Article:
The primary locations of defects in a ball bearing are the inner race, the outer race and the spin elements. The motion of the spin elements is highly non-periodic. Poincare Maps are a statistical tool developed for such chaotic motion analysis. Poincare Maps are plotted against a repeating time interval which in this case is the accelerometer data collection time interval. The average of the vibration characteristic measured by the accelerometers can be plotted for a certain point keeping the time interval of data collection constant. The two datasets mentioned in above Sections 3.1, 3.2 were used to plot the Poincare Maps in this study.
Time series accelerometer data for bearings with known faults has been acquired [29], [30]. The notation for the data is as follows: $x\left({t}_{1}\right)$, $x\left({t}_{2}\right)$, ..., $x\left({t}_{n}\right)$, ..., $x\left({t}_{N}\right)$. We shall be representing $x\left({t}_{k}\right)$ as ${x}_{k}$. Arbitrary data point ${x}_{k}$ can be determined as follows: ${X}_{k+1}$ = $f\left({x}_{k}\right)$.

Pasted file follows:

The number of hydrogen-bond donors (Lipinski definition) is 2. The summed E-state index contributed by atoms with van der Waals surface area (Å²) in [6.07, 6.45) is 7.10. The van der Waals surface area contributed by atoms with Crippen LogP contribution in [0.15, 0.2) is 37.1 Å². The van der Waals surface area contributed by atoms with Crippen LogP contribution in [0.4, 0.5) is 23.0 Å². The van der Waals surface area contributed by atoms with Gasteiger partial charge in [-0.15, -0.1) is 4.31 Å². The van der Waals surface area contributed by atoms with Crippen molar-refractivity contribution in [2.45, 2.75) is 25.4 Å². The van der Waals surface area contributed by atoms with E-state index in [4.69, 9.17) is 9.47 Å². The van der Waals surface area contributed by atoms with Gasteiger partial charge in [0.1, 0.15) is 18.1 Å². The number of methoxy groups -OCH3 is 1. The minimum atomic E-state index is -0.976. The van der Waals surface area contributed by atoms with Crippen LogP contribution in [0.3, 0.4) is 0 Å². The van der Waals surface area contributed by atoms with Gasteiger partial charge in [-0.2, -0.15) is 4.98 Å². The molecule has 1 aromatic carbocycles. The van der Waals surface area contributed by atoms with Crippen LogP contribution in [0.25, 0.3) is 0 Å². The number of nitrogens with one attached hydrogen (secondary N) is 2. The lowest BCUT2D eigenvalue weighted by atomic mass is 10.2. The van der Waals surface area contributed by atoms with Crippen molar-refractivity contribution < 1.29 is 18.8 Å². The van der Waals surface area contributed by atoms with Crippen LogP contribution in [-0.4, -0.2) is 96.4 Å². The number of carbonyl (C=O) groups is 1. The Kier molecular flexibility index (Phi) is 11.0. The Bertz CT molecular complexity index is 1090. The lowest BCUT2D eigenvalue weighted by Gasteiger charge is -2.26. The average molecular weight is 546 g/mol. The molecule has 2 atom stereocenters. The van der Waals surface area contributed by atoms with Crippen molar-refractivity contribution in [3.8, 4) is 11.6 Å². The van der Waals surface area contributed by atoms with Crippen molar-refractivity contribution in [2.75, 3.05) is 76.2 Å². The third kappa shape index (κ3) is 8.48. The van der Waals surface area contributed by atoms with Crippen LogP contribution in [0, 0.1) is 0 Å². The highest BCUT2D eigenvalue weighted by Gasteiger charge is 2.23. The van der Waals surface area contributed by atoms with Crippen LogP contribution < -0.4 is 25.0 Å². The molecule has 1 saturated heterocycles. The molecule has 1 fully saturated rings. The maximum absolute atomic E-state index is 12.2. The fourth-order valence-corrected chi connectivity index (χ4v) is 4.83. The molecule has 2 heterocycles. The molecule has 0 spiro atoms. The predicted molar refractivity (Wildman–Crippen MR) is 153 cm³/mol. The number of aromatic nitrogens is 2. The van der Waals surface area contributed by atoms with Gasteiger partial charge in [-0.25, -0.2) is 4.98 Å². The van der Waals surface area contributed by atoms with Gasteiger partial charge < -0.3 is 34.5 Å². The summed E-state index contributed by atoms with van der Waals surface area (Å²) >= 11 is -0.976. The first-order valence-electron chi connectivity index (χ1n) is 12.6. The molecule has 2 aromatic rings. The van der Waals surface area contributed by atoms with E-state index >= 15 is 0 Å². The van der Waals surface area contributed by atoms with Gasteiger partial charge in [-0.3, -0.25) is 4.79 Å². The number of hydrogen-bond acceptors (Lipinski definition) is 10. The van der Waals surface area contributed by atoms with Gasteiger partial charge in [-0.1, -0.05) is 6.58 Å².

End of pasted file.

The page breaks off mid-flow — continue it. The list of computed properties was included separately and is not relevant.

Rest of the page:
In order to plot the motion discreetly in two dimensions we define another variable ${y}_{k}$ = $\dot{x}\left({t}_{k}\right)$ Thus plotting the functions of ${X}_{n+1}$ = $f({x}_{n},{y}_{n})$ and ${Y}_{n+1}$ = $g({x}_{n},{y}_{n})$.
We get a two dimensional plot of the motion in the form of discrete points at constant time intervals. The time data for a Poincare Map is chosen at a specific position of the rotating element. This allows us to study the change in the $x\left({t}_{k}\right)$ value for every sample collected and subsequently over an extended period of time at the exact same position. The position of the rotating element is expressed in terms of $\theta $ (angle of rotation for rotor). In order to collect data at the exact same value of $\theta $ we collect data when the sampling frequency is equal to the rotational frequency of the rotor. Each vibrational data series collected at a time translates to one point on the Poincare Map.
The two dimensional nature of the Poincare plots requires two coordinates to be defined. The distance of the point from the origin is represented by ${d}_{n}\theta $ and the angle of position represented by $\varphi $. We calculate the average of the ${d}_{n}\theta $ for each data series collected in a single interval of time and represent it by ${D}_{navg}$. The mathematical relations for the above defined variables are as follows:
where ${f}_{r}$ is the rotor frequency and ${f}_{s}$ is the sampling frequency.
5. Results and discussion
Modified Poincare Maps have been plotted for all bearings in the IMS data packet and the FEMTO data packet.
5.1. IMS data packet
Fig. 1 denotes Poincare Maps for IMS Data Packet.